“It’s been difficult for not only Quin but for us. From fall camp on Quin has practiced one day a week. That’s on Thursdays,” Cavalier coach Bronco Mendenhall said. “His injury has been more significant, longer lasting than any of us had hoped or expected. He’s not played yet to full speed, nor full potential. And I think the bye week, if it will benefit any player, Quin is probably the one that will have benefited most from that in a little bit of additional time. … It would be nice to have him [full speed] but even with that, he’s one of the best tacklers I’ve ever coached or been with. He just doesn’t miss. He’s so clear and so precise with his communication. … And there’s a huge difference when Quin is in, and when he’s not in in terms of being able to coordinate what our tags and checks are. So even if he’s not 100 percent physically, it more than makes up for that just by having him out there to help everyone else.”
More Final Thoughts
The picks are in and four of the five members of TheSabre.com panel think Virginia wins again this week. The average score from the quintet: Virginia 32.6, Pitt 30.4. Go vote in the poll!
Zach Bradshaw is quietly having a great season. He already posted 43 tackles, just 10 short of his output last season when 53 stops represented a career-high. He’s already surpassed last season’s statistics in tackles for loss and pass breakups too.
Kurt Benkert has a chance to put up a third straight game with impressive numbers. He put up 421 and 336 yards passing with 8 touchdown passes against Central Michigan and Duke. This week, the Pittsburgh defense comes to Charlottesville allowing 302.3 passing yards per game (124th out of 128 FBS teams) and 11 passing touchdowns (tied for 94th).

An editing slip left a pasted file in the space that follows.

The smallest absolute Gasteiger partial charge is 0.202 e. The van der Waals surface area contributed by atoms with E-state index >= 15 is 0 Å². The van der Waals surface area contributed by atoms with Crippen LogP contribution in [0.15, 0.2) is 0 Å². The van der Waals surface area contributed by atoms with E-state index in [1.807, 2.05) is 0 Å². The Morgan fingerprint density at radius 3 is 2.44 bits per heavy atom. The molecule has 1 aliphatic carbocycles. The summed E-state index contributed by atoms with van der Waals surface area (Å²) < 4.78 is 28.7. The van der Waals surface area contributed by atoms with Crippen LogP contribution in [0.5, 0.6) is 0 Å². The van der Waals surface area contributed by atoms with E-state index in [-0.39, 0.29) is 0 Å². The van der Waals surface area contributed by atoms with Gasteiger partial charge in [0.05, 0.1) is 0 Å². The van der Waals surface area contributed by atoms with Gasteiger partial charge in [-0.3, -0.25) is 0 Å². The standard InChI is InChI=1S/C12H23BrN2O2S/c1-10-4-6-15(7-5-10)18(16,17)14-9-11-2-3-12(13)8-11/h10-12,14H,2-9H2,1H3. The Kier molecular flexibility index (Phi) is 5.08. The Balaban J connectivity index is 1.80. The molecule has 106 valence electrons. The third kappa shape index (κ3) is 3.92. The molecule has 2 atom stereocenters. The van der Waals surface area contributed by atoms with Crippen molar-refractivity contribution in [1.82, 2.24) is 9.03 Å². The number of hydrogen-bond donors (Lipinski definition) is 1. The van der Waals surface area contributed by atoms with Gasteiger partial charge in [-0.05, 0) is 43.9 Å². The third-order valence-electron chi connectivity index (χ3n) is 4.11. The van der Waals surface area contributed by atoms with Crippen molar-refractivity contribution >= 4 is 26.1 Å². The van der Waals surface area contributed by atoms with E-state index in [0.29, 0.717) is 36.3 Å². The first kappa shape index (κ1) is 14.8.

With 1,455 passing yards this season, Benkert set a new program record for the most passing yards for a QB in his first five starts.
A stat from earlier this week in the preview worth repeating: UVA will try to score 34 or more in three straight games for the first time since 2002.
Gut instinct: someone unexpected has a big receiving day.
Gut instinct part 2: Evan Butts comes up with a touchdown catch this week.
Quadree Henderson and Pitt’s kickoff return ability feels scary to me. UVA allowed long returns that bordered on breakouts from Oregon (43), CMU (34), and Duke (29). Henderson leads the ACC and ranks fifth nationally with a 33.1-yard return average. He posted a touchdown return to end last season and to start this season too.
Virginia’s tried a fake field (Oregon) and a fake punt (Duke) earlier this season. I think they make a trick play work this week.
Pitt assistant coach Andre Powell will be among those back for Homecomings this weekend. He coached at UVA from 1996-2000.
Pittsburgh running back James Conner battled through Hodgkin’s lymphoma cancer and wrote about it here.
The Hoos will wear orange jerseys this week.
As we enter a stretch of three straight home games, I’ll go ahead and say that I’m not a fan of the new team entrance. I don’t expect it to change, but hopefully it gets evaluated for next season. It’s flat.
The Panthers probably will win time of possession on Saturday so UVA needs to come through with its chances. Don’t expect the Hoos to take up a lot of time even in those cases, though. For the season, 15 of 17 touchdown drives have taken 3:50 or less off the clock.
Here are a couple of videos to wrap things up. First, a little nostalgia as Scott Stadium celebrates its 85th anniversary on Saturday.
And Thursday’s hero series to start your weekend …